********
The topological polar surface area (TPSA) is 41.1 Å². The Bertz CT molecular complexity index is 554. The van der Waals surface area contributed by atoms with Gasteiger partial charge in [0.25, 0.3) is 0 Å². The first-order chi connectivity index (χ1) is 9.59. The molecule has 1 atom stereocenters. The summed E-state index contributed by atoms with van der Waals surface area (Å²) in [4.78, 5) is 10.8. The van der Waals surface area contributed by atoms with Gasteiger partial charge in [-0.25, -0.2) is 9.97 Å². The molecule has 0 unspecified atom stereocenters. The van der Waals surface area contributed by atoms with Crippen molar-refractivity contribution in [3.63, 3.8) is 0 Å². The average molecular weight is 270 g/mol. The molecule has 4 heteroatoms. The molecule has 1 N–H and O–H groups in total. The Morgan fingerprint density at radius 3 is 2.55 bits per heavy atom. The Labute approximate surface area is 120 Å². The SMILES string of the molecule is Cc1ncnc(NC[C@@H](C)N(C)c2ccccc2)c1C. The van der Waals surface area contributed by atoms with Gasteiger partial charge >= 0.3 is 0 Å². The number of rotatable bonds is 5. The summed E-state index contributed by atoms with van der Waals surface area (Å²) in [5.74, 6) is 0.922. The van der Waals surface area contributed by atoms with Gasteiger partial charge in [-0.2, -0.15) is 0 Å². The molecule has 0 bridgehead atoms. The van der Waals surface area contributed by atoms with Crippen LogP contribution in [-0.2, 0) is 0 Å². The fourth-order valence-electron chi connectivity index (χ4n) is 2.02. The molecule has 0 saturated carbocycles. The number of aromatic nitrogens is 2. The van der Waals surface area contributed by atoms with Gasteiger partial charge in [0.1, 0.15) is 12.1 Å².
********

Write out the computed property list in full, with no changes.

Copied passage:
The topological polar surface area (TPSA) is 41.1 Å². The Bertz CT molecular complexity index is 554. The van der Waals surface area contributed by atoms with Gasteiger partial charge in [0.25, 0.3) is 0 Å². The first-order chi connectivity index (χ1) is 9.59. The molecule has 1 atom stereocenters. The summed E-state index contributed by atoms with van der Waals surface area (Å²) in [4.78, 5) is 10.8. The van der Waals surface area contributed by atoms with Gasteiger partial charge in [-0.25, -0.2) is 9.97 Å². The molecule has 0 unspecified atom stereocenters. The van der Waals surface area contributed by atoms with Crippen molar-refractivity contribution in [3.63, 3.8) is 0 Å². The average molecular weight is 270 g/mol. The molecule has 4 heteroatoms. The molecule has 1 N–H and O–H groups in total. The Morgan fingerprint density at radius 3 is 2.55 bits per heavy atom. The Labute approximate surface area is 120 Å². The SMILES string of the molecule is Cc1ncnc(NC[C@@H](C)N(C)c2ccccc2)c1C. The van der Waals surface area contributed by atoms with Gasteiger partial charge >= 0.3 is 0 Å². The number of rotatable bonds is 5. The summed E-state index contributed by atoms with van der Waals surface area (Å²) in [5.74, 6) is 0.922. The van der Waals surface area contributed by atoms with Gasteiger partial charge in [-0.2, -0.15) is 0 Å². The molecule has 0 bridgehead atoms. The van der Waals surface area contributed by atoms with Crippen LogP contribution in [-0.2, 0) is 0 Å². The fourth-order valence-electron chi connectivity index (χ4n) is 2.02. The molecule has 0 saturated carbocycles. The number of aromatic nitrogens is 2. The van der Waals surface area contributed by atoms with Gasteiger partial charge in [0.1, 0.15) is 12.1 Å².